Clinically or not, we are all subjects of depression; we will all ultimately drown in this ocean of truth, because as the clinically depressed, we are all dependent on nurture and surroundings. The human being will always instinctively attempt to find a transference object; one who could hold the burden. To project one’s life onto the transference object is to give the object the role of God; the one who protects and reassures immortality. That is why when a beloved one passes away we encounter denial, for if our transference object dies, we die too, and that cannot happen. Our dependency on the transference object cannot bare the consequences. We deny our own death.

Ergo the paradoxical question: How can the depressed allow self-consumption yet deny his own death? How come we do not self-destruct ourselves and speed up nature’s quest?


With all due respect to Zen philosophy, which asserts that we are nature itself, I would like to assert that we are not only the universe in experience, but we are forces of nature who are able to tame with it, to self-evolve. We choose to live because we are existentially neurotic; given that we will die, we will always attempt to project ourselves on transference objects that are perfect tools for our denial.

Scientists took a deep plunge in the dangerous ocean of truth and succumbed to self-consumption only to introduce the concept of time. Hence we now ‘know’ time better than the universe itself. Mathematicians have come up with the concept of probability only to measure the certainty of a possibility’s outcome; however, the universe does not know probability, it only knows certainty and existence. The universe cannot choose. And that is how we extend ourselves from nature. 


In light of existential neurosis, we choose to choose even by not choosing.

“How many sunsets shall I see set?” I ask, with a little guilty, greedy hope that the sun will cease to set once I have died.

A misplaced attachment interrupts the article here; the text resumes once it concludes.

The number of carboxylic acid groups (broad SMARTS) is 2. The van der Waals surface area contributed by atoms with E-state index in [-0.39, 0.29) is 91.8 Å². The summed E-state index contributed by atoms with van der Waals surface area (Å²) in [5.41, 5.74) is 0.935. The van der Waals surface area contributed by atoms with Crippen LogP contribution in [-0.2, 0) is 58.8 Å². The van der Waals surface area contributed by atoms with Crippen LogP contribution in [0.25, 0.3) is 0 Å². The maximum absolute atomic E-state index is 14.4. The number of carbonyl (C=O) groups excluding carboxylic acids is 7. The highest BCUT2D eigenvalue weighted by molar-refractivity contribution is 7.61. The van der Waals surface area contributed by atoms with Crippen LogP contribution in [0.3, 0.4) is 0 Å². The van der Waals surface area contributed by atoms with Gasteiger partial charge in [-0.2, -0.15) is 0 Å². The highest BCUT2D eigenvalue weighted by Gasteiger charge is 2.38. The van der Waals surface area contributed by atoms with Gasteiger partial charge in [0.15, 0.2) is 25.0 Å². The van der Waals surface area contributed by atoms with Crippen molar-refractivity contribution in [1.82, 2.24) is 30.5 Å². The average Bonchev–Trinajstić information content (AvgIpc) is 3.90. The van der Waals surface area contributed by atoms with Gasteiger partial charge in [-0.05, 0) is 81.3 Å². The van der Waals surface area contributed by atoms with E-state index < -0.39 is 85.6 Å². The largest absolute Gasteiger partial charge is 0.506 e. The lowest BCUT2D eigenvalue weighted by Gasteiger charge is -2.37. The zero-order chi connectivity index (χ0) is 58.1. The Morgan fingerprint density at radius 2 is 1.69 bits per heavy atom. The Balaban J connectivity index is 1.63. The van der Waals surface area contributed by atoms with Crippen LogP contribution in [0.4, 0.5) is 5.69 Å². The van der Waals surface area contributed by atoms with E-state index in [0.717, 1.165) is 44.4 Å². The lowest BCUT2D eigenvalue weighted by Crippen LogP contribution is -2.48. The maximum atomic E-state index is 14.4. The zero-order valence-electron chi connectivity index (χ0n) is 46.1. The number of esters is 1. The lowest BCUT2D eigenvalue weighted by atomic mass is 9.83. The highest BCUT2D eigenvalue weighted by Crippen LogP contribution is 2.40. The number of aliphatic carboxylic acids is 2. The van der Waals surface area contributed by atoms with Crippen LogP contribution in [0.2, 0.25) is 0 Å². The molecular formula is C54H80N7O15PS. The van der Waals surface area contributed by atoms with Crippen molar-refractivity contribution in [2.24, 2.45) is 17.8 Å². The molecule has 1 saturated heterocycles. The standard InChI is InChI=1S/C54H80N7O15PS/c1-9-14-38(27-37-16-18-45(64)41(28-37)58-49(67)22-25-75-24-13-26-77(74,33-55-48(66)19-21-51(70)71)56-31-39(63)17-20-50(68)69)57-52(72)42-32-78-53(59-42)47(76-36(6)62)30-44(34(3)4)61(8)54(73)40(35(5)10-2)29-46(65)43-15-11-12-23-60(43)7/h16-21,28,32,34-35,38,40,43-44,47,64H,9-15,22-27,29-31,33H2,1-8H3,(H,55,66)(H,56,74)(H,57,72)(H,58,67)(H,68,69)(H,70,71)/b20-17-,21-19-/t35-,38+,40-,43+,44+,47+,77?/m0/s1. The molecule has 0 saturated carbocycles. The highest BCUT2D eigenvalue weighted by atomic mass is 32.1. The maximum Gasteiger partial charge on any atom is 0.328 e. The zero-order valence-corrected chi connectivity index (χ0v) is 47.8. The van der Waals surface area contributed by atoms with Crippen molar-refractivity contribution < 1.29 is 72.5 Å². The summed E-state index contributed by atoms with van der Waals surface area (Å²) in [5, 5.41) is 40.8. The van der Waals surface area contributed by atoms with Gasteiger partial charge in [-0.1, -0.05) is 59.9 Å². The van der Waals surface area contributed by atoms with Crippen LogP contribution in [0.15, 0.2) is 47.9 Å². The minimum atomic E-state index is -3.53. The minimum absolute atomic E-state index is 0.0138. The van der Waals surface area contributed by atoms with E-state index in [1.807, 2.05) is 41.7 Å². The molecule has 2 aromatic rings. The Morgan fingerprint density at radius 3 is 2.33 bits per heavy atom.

Being all victims of existential neurosis escorts us to two outcomes: on the one hand, the existential angst eats us up, on the other hand, we do not fall victim of self-consumption, but instead we “rage against the dying of the light.”

like cockroaches in paradise

Not long ago, I went on a summer stroll with a dear friend. It evolved into a hike to one of the highest, most beautiful peaks in the country. When I made it to the top, it felt as though I have surpassed a sort of threshold of breathing. Too much beauty might kill you, right?

At the top after I have settled, a cockroach takes a hold of my attention; it had been struggling while fighting the wind; it reminded me of the human animal, as Ernest Becker calls us. It reminded me of the human condition, which is the desire to be in a Godlike position yet pinned in a mortal sack, always fighting life and falling in attempts of sticking out of our nature.

One of the roles of the human condition is that it permits us to initiate our drive in our quests of immortality, by thrusting into beauty and ‘moments of now.’ My involvement in beauty rendered me, a human animal, feeling more of a God than merely a conscious being. This immersion in life and beauty, meaning and time, made me feel that I have mounted over the condition that I was so unluckily disposed to the day I was born a conscious being.

I had opened and stretched my arms as though I was symbolizing my readiness to give in, to give in to the grandiosity of the universe and life, which I have been deeply plunged in.

It’s called the “flow state”, that moment the human animal skips the ‘being’ stage and knocks out the barriers of Godhood.

However, being subjected to beauty, meaning, and life comes with a cost: time. Time is what gives way to entropy and death, time is what led the wind onto the cockroach and trembled the ground we stood upon; with no time there is no motion, no change.

Yet, a butterfly with a broken wing gives more color than an identical butterfly that is alive and free to roam with the summer breeze. The human being seeks Godhood, though conscious of his own fate. The cockroach was at a peak, higher than any other cockroach, yet paying the cost of fighting the wind.

In a moment of now, as I like to call it, time seems slower, and life seems more meaningful, as if we are destined to something other than our mortality. As I opened my arms and was prepared to give in to the power of now, and the colors of beauty, I would close my eyes and forget that I’m at a peak, until the heavy wind moves me slightly and snaps me back into my mortal body.


Why do we allow the idea of death and human condition to interfere with our moments of Godhood? Death and time have known each other “forever.” Why is our fear of death and time our biggest fear and drive? Why fear time so much when it’s what gave meaning to life? Agents of existence cannot be in two places at once; we would not have existed without this notion.